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X University
Centre for Digital Humanities
September Offerings

• most events are hosted on Zoom and are free and open to all registrants

• also, check out the workshops hosted by the X University Collaboratory!


Lunchtime talks
Thursday 2-3 pm

Fall 2021

Details TBD


Description of Talk

Coming soon…

In Fall 2021, in place of the drop-in hours it holds at its space in X University Library, the Centre for Digital Humanities (CDH) will be holding weekly virtual drop-in sessions on Wednesdays from Noon-1 pm (usually on Zoom). These are intended as casual, learning opportunities that bring together the DH community at X University and beyond during COVID-19 restrictions.

Join us!

More About Weekly Themes

Each week in a month will be dedicated to a specific theme. The first week, Stories in Play: Let’s Try, will consist of a led, shared exploration of a work of electronic literature (eLit) or a narrative-driven digital game. Week 2, DH Workbench, will be a led, shared exploration of a digital resource or tool for research and/or pedagogy. Week 3, DH@XU Reads, will be an open discussion of a selected work of DH scholarship, read in advance of the drop-in. The fourth week, Critical Code Studies, will explore how coding/programming can be studied in the humanities.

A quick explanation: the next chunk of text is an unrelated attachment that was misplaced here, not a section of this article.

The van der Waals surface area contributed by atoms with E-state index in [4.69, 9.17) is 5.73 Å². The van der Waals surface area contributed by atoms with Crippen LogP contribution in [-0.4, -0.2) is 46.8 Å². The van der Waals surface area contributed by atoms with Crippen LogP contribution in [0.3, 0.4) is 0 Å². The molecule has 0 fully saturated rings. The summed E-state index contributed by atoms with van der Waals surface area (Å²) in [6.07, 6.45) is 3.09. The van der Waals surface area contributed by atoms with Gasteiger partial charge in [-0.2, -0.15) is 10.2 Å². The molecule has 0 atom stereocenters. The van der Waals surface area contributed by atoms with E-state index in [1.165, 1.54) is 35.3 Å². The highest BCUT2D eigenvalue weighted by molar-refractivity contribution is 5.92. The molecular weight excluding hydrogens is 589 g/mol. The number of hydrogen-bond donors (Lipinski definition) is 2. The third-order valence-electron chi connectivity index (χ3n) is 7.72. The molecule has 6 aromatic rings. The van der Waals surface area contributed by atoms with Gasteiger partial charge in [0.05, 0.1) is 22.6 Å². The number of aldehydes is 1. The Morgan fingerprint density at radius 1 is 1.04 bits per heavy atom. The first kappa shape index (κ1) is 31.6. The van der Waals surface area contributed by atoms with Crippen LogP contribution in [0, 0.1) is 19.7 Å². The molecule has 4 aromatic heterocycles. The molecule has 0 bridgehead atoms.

Join us!

CDH Virtual


Wednesdays Noon-1 pm


September 8

Lucas Pope’s Papers, Please (2013)

Host: Jason Boyd

Join Jason as he plays a border crossing guard under a repressive government.


September 15

Using Zotero to Manage Research

Host: Jason Boyd

Join Jason as he demonstrates how Zotero can be used to streamline one’s research process. (Attendees may wish to download the Zotero application in advance.)


September 22

“Why Are the Digital Humanities So Straight?” by Edmond Y. Chang

Host: Jason Boyd

A free PDF of the collection in which Chang’s essay appears can be downloaded here:


September 29

Programming as an Art

Host: Jason Boyd

Donald Knuth, a prominent computer scientist, has argued that programming should be understood as an art and not (just) a science. What does this mean for programming as a focus of humanistic studies? (Knuth’s Turing Award lecture, “Computer Programming as an Art” (1974) can be accessed here: